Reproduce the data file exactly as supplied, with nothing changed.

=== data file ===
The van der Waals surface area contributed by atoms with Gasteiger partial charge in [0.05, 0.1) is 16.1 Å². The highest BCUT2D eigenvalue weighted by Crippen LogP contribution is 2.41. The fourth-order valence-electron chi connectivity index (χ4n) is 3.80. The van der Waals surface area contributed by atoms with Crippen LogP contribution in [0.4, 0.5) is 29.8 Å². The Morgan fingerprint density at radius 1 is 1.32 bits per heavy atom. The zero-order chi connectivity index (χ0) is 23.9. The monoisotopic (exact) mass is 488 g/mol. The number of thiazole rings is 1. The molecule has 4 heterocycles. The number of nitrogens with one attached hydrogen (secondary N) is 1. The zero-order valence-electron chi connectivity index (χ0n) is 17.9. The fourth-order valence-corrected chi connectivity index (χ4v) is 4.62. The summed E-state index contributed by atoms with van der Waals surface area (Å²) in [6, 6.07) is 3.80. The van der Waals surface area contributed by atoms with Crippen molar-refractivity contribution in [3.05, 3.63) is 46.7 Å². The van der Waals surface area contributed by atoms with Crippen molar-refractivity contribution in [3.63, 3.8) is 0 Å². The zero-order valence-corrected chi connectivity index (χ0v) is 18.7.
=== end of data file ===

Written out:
The van der Waals surface area contributed by atoms with Gasteiger partial charge in [0.05, 0.1) is 16.1 Å². The highest BCUT2D eigenvalue weighted by Crippen LogP contribution is 2.41. The fourth-order valence-electron chi connectivity index (χ4n) is 3.80. The van der Waals surface area contributed by atoms with Crippen LogP contribution in [0.4, 0.5) is 29.8 Å². The Morgan fingerprint density at radius 1 is 1.32 bits per heavy atom. The zero-order chi connectivity index (χ0) is 23.9. The monoisotopic (exact) mass is 488 g/mol. The number of thiazole rings is 1. The molecule has 4 heterocycles. The number of nitrogens with one attached hydrogen (secondary N) is 1. The zero-order valence-electron chi connectivity index (χ0n) is 17.9. The fourth-order valence-corrected chi connectivity index (χ4v) is 4.62. The summed E-state index contributed by atoms with van der Waals surface area (Å²) in [6, 6.07) is 3.80. The van der Waals surface area contributed by atoms with Crippen molar-refractivity contribution in [3.05, 3.63) is 46.7 Å². The van der Waals surface area contributed by atoms with Crippen molar-refractivity contribution in [3.63, 3.8) is 0 Å². The zero-order valence-corrected chi connectivity index (χ0v) is 18.7.